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Interactive Computer Exhibits For Ages 3-8?

kdawson posted more than 4 years ago | from the gotta-be-tough dept.

Education 122

Johnny Mnemonic writes "My company has the opportunity to contribute to a children's museum in our area. We are a technology company, so I'd like the exhibit to be computer/networking related, and to raise the awareness and understanding of how the Internet, networking, and computers work. However, children's museums cater to a pretty young age group, 3-8 years old, so the the exhibit needs to be highly interactive, durable, tactile, and yet instructive of the concepts. Google fails to turn up any turn-key options, and, although the concepts are computer related, a computer-based exhibit tends to be too fragile and susceptible to withstand the rigors of 250 preschoolers/day. How would you design a display that meets these requirements and is still fun and educational?"

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122 comments

Exhibit idea (5, Funny)

Anonymous Coward | more than 4 years ago | (#30374194)

I assume that the exhibit will be American, so:
  • Put an Xbox360 or PS3 with two controllers connected to a plasma tv in the middle of a pen, then release groups into it and watch them all fight each other over who gets to play.
  • Let them try to operate a PC with Linux installed. The first three who don't cry win ribbons.
  • Let them sit in a 3ftx3ft cubicle while their parents say within earshot, "The Indian kids are so much cheaper than our kids...maybe we should trade!"
  • Leashing their necks to the rear bumper of a car 5 at a time and then driving the car around the block a few times at 3 MpH, for a little exercise.
  • Bust the kids for child porn when it's discovered that there are pics of them nude in the bathtub.

Re:Exhibit idea (0)

Anonymous Coward | more than 4 years ago | (#30375480)

Wow, too much Jameson. Thought this was a reply to the imeem post, and the OP was deep, very deep. Instead it's a reply to the silly topic. Silly OP, silly Slashdot.

Re:Exhibit idea (1)

xaxa (988988) | more than 4 years ago | (#30375762)

I assume that the exhibit will be American, so:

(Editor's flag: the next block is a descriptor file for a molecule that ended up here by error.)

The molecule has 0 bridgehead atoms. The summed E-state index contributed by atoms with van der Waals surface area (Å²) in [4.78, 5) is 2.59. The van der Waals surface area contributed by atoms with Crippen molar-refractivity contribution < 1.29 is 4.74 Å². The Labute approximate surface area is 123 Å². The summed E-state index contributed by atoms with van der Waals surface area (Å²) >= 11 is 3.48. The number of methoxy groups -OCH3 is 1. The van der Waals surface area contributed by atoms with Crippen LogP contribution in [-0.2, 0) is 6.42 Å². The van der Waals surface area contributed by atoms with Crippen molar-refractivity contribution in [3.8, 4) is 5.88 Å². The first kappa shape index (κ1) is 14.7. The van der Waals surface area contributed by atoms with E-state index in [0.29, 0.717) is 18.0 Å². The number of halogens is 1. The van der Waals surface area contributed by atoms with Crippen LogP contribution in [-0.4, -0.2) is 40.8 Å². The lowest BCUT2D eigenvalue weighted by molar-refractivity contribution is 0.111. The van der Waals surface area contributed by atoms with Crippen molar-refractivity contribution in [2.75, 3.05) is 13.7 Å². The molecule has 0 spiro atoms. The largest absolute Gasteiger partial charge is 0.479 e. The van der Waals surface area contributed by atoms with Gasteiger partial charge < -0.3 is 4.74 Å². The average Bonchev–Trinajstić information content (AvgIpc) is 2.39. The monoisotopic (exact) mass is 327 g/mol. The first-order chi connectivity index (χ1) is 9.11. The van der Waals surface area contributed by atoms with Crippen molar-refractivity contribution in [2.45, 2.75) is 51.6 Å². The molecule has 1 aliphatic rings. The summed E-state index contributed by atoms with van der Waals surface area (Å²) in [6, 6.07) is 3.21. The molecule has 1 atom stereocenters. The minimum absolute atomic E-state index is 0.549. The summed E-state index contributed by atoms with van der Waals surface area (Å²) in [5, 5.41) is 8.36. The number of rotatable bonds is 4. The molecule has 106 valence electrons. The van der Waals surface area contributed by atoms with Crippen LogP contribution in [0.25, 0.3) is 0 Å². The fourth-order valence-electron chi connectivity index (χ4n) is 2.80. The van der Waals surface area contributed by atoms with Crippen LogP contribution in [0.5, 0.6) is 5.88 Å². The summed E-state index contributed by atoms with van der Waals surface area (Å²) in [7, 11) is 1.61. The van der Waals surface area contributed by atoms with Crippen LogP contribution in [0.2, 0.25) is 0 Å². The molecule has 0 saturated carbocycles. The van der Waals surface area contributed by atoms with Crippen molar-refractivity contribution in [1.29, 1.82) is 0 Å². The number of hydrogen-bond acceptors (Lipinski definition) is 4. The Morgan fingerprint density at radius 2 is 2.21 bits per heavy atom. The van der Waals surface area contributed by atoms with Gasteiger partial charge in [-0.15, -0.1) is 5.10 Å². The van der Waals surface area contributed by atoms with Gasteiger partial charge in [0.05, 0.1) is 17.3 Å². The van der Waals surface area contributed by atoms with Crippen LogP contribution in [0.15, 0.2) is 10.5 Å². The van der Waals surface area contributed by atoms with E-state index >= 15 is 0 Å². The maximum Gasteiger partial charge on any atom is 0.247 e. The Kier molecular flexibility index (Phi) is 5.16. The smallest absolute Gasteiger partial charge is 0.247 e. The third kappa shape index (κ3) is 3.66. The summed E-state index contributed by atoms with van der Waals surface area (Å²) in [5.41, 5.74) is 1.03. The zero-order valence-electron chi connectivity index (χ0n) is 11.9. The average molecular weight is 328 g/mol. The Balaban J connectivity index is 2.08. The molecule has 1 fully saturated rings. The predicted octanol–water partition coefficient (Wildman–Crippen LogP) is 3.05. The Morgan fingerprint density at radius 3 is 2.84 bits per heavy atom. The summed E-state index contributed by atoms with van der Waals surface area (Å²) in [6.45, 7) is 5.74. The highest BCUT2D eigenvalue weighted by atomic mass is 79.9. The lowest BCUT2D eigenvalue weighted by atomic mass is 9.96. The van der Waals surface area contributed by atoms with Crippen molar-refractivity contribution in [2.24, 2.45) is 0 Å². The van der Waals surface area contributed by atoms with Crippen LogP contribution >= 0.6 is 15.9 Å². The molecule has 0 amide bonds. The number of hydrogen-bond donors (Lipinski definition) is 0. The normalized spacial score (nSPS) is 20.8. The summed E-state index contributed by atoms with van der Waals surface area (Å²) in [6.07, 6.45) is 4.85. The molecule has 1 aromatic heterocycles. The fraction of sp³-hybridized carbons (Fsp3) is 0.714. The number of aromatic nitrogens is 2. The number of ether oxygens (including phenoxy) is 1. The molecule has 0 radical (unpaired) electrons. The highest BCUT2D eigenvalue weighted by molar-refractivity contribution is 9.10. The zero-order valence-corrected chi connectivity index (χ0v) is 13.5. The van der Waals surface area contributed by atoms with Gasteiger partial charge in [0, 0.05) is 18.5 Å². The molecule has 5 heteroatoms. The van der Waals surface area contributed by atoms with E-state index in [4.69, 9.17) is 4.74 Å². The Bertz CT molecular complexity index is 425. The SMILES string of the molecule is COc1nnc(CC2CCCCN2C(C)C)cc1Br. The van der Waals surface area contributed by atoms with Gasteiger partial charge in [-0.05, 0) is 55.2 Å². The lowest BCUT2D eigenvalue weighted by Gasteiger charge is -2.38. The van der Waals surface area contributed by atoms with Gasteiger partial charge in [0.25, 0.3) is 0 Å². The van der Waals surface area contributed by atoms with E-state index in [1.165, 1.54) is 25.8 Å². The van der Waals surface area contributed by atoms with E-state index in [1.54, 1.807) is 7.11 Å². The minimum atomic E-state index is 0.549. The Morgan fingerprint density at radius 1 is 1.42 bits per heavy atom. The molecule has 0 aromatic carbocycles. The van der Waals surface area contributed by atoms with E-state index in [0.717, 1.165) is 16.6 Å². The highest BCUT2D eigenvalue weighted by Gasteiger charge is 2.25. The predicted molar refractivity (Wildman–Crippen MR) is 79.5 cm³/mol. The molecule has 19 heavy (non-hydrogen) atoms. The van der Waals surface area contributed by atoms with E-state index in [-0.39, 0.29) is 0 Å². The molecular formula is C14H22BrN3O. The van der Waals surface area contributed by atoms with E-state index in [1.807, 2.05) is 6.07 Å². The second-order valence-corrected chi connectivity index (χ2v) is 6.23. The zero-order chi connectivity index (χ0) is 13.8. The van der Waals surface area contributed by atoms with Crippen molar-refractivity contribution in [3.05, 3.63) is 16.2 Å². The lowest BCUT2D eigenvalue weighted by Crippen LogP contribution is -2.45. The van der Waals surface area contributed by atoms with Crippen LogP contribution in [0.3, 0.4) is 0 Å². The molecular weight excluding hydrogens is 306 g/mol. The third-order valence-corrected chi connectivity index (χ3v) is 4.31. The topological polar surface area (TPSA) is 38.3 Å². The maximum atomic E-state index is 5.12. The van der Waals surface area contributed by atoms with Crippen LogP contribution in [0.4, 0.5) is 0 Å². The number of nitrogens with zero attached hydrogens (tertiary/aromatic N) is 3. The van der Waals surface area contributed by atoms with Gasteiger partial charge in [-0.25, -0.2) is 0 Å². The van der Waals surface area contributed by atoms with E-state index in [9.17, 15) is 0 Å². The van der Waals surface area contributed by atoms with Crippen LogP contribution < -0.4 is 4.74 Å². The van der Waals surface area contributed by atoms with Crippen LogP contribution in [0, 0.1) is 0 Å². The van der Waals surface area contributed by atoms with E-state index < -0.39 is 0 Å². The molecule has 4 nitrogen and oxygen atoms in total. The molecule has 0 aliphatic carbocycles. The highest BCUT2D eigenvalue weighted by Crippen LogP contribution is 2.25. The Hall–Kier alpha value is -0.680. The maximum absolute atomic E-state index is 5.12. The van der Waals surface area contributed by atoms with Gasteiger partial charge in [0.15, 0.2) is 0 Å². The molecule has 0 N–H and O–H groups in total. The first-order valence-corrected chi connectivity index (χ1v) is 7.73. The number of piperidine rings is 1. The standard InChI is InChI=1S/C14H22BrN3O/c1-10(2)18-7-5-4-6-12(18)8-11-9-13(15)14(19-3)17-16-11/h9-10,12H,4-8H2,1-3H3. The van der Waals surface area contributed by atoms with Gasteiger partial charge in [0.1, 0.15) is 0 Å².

...so, just have a TV? :-p

More seriously, why not visit a couple of existing museums with good exhibits for children and see what they do? I visited Universeum in Gothenburg [universeum.se] a few weeks ago, and that had excellent interactive things for children (click "Exhibitions"). I saw kids really enjoying the interactive music stuff. Closer to (my) home, the London Transport Museum [ltmuseum.co.uk] 's train simulator was good for slightly older children. I can't remember anything directly involving a computer that was suitable for really young children, although one room had about 8 under-fives chasing animations (of a train) that were projected onto the floor.

With a bit of imagination you can get something interactive and technical without any risk to the computer. Use heat/light sensors to detect where people are, projected sound and/or light.

However, designing this stuff is a profession in itself so you might be better off getting some advice that way.

iPhone/iTouch (5, Interesting)

^switch (65845) | more than 4 years ago | (#30374224)

Stick a bunch of tied-down iTouch there. I say this only half jokingly, because my two year old finds them extremely intuitive and interactive. She unlocks it, watches videos, plays her games just by recognising the icons and the buttons with their visible gestures. Because of these features, this is the first phone I've owned that hasn't been thrown, drowned or buried by her.

Physical logic gates? (5, Interesting)

TimTucker (982832) | more than 4 years ago | (#30374228)

Going to more fundamental principles, could you have a display centered around boolean logic with mechanical gates? I recall having seen Lego-based logic gates in the past that could probably be scaled up in size and built out of more durable materials.

Re:Physical logic gates? (4, Interesting)

FlyByPC (841016) | more than 4 years ago | (#30374284)

This sounds like a good idea -- show them how computer fundamentals work. Use some nice, durable switches and pretty lights to make some demo AND, OR, NOT gates etc. Maybe even an XOR, a flip-flop, etc. Show them how all the pieces come together -- maybe put a Z80 or something under a fixed microscope to show them how complex they are.